‘The reality is that it is coming’
This applies to all private and voluntary sectors employers, who employ 250 staff members or more (those that employ less than this are exempt). It is a policy that has divided opinion, with Nicky Morgan – the Minister for Women and Equalities at the time it was unveiled – proclaiming it’ll mean there is ‘nowhere for gender inequality to hide’. The CBI Director-General, by contrast, cautioned that the data within pay gap reporting can only give a partial account – due to factors such as sectoral variations and the balance of full and part time workers. Regardless of your views on the policy, the reality is that it is coming and employers must be prepared for it.
It will be required of employers to start calculating, as of April 2017, the number of men and women within each pay range, in order to highlight where the widest pay gaps exist. By 30 April 2018 – and annually from then onwards – employers must publish their overall gender pay gap figure online, with senior executives expected to give this figure their personal sign-off. League tables will then highlight how employers are faring on a comparative basis.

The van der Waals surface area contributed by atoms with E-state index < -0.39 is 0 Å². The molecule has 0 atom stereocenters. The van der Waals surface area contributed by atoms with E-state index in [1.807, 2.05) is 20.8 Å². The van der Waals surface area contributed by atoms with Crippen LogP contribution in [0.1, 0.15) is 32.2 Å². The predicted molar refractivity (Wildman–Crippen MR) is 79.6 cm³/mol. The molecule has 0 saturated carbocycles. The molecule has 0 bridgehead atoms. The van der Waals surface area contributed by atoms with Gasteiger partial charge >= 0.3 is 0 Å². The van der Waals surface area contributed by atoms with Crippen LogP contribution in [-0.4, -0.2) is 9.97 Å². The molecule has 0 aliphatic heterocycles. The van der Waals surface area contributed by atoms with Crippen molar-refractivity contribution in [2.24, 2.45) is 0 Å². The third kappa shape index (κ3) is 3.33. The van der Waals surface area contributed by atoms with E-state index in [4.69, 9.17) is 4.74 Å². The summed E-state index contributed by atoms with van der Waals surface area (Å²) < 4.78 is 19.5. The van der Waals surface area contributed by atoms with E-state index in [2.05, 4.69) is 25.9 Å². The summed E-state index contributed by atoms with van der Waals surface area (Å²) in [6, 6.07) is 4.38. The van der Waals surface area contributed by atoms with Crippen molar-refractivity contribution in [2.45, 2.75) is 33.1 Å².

‘Tough sanctions for non-compliance’
Tough sanctions look set to be enforced for non-compliance – public naming and shaming, for starters, followed by the possibility of civil and criminal action. It is important for employers, then, that they meet their obligations.
At Dataplan, we will do all we can to make the transition to mandatory pay gap reporting as straightforward as possible for our clients, so if you require any further information, please get in touch. You can also refer to the document entitled ‘Government response – Closing the Gender Pay Gap’ at https://www.gov.uk/government/consultations/closing-the-gender-pay-gap.